The franchising arrangement therefore relates to a system, which the franchiser allows-or licenses-the franchisee to exploit. This may be referred to as the franchised system, or simply “the system”. The franchised system is a package comprising intellectual property rights relating to one or more marks, trade names, industrial designs, inventions and works protected by copyright, together with relevant know-how and trade secrets, to be exploited for the sale of goods or the provision of services to end users.
Trademarks and quality assurance
The need to distinguish the business source of goods is as old as trading itself. A maker of goods seeks to acquire and maintain a reputation for the quality of his goods, thereby encouraging customers to prefer his goods to those of his competitors. So he places a recognizable mark on his goods to distinguish them from the goods of others. It is in the public interest that he should be able to do so, and that he should be able to prevent others from using his chosen mark. The ability to apply a mark to goods encourages makers of goods to set and maintain quality standards. It enables customers to make an informed choice between different goods available in the market. Although the use of trademarks is founded on customers” concern about the quality of goods on offer, a trademark does not itself amount to a representation of quality. Rather it indicates that the goods are of the standard which the proprietor is content to distribute “under his banner”.
Coming to the question of “bare licensing”, the court observed “the wider interpretation, according to which the source may be either the proprietor or an exclusive licensee, would not be at variance with customer’s perceptions. Customers are well used to the practice of licensing of trademarks. When they see goods to which a mark has been affixed, they understand that the goods have been produced either by the owner of the mark or by someone else acting with his consent… Customers are not to be taken to rely on the protection supposedly offered by a legal requirement that the proprietor must always retain and exercise an inherently imprecise degree of control over the licensee’s activities.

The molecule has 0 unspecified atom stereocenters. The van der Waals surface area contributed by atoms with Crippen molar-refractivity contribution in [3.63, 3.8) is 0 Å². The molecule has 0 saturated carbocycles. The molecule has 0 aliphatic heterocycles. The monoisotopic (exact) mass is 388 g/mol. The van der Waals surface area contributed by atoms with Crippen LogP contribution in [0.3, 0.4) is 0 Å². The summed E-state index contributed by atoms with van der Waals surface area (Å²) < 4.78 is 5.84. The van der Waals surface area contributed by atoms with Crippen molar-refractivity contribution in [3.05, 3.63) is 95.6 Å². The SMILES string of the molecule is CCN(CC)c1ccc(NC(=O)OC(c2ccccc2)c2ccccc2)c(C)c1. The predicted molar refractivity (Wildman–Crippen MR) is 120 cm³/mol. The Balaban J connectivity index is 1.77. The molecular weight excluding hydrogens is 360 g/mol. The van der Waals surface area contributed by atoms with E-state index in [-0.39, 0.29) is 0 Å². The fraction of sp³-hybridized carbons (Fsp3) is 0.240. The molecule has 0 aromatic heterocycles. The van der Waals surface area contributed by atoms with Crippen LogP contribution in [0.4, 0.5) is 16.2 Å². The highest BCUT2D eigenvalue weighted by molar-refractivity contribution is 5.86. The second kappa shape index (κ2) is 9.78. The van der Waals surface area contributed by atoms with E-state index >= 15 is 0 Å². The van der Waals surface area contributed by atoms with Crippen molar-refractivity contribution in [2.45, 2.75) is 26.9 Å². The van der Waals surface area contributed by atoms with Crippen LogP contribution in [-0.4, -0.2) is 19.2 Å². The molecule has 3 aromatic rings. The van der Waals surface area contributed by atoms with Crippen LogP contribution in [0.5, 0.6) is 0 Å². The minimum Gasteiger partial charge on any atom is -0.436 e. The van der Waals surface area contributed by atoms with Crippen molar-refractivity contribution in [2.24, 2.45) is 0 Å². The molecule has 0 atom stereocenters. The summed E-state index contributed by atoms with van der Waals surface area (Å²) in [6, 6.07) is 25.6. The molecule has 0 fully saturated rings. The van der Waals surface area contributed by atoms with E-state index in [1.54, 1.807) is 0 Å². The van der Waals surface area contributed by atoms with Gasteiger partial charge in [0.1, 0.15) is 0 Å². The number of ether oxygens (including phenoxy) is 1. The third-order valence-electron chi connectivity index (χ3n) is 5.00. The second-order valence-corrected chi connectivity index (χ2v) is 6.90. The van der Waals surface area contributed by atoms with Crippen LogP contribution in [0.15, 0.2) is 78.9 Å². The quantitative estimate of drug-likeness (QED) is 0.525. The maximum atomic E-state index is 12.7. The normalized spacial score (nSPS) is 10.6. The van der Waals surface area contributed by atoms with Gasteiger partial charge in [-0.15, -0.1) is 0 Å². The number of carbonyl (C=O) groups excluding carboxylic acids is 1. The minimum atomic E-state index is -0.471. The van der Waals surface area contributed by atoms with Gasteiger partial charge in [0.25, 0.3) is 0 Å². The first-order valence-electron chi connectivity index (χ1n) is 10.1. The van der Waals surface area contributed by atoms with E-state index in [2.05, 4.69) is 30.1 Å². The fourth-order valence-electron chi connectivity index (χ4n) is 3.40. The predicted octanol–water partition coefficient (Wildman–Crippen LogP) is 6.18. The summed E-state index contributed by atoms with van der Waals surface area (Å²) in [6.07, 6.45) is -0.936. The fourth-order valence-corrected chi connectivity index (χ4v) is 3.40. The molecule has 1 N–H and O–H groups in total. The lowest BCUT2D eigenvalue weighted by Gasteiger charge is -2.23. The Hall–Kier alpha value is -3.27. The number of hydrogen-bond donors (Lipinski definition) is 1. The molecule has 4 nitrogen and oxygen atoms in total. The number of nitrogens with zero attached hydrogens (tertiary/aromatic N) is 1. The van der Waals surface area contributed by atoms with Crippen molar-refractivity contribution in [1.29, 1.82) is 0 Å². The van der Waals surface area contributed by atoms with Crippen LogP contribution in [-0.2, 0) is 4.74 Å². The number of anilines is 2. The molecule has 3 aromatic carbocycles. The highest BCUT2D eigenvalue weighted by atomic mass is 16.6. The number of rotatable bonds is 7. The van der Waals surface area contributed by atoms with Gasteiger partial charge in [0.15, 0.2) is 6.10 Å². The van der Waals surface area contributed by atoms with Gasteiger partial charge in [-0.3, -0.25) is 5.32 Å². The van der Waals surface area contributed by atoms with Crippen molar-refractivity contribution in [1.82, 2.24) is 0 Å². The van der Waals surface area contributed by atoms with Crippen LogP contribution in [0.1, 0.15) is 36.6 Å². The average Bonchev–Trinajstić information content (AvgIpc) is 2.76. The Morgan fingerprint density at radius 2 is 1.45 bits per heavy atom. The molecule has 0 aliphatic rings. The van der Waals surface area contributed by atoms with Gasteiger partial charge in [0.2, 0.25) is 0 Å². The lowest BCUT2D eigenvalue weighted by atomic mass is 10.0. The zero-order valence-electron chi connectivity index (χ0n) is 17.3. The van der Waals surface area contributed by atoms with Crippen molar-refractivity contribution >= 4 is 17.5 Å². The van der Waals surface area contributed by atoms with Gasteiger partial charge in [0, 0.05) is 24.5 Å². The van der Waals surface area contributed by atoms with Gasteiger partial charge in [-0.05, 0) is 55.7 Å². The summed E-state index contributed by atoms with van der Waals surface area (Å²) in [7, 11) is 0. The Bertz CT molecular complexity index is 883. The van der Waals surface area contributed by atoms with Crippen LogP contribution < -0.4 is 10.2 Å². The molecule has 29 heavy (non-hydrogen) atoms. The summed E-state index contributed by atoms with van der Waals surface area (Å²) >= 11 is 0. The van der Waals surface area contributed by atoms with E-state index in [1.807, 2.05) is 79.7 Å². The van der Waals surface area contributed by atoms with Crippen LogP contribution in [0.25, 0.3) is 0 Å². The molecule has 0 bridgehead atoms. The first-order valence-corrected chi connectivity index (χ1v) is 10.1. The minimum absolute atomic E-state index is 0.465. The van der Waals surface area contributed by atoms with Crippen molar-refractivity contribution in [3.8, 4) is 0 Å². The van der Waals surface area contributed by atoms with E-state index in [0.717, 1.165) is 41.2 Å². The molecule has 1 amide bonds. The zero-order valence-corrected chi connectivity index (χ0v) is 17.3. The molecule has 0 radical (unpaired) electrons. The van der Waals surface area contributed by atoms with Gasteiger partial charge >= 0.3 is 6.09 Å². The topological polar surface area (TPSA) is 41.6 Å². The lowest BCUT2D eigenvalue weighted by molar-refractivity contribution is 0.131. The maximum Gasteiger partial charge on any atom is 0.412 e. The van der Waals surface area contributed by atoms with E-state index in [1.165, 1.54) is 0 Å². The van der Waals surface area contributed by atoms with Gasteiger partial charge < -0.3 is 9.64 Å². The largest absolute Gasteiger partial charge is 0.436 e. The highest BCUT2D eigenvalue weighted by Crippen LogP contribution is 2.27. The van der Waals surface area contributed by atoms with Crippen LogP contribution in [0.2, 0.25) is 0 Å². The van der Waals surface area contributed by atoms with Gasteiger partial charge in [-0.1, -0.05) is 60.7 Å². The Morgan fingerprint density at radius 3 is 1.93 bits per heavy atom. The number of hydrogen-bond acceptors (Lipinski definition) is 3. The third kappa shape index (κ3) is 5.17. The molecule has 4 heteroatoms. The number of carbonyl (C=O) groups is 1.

The mere fact that, during the period of licence, some customers may associate the trademark with the exclusive licensee does not mean that it has become deceptive or that it lacks distinctiveness. During the licence period the goods come from only one source, namely the licensee, and the mark is distinctive of that source.
“The position after the licence has ended is different. Then the right to use the mark reverts to the proprietor of the mark. He can then apply the mark to his goods. The position is, indeed comparable to the position which arises when a trademark is assigned without any assignment of the assignor’s business. Whether this change in the person entitled to use the mark gives rise to deception will depend primarily on what then happens to the erstwhile licensee’s business. If the former licensee causes to carry on the business in which he used the mark, no question of deception due to lack of distinctiveness will normally arise. Henceforward the mark will be distinctive of one source, namely the proprietor of the mark. This will be a different source from the source during the licence period, but this change in the source is not itself inherently deceptive. Such a change occurs whenever a trademark changes hands.”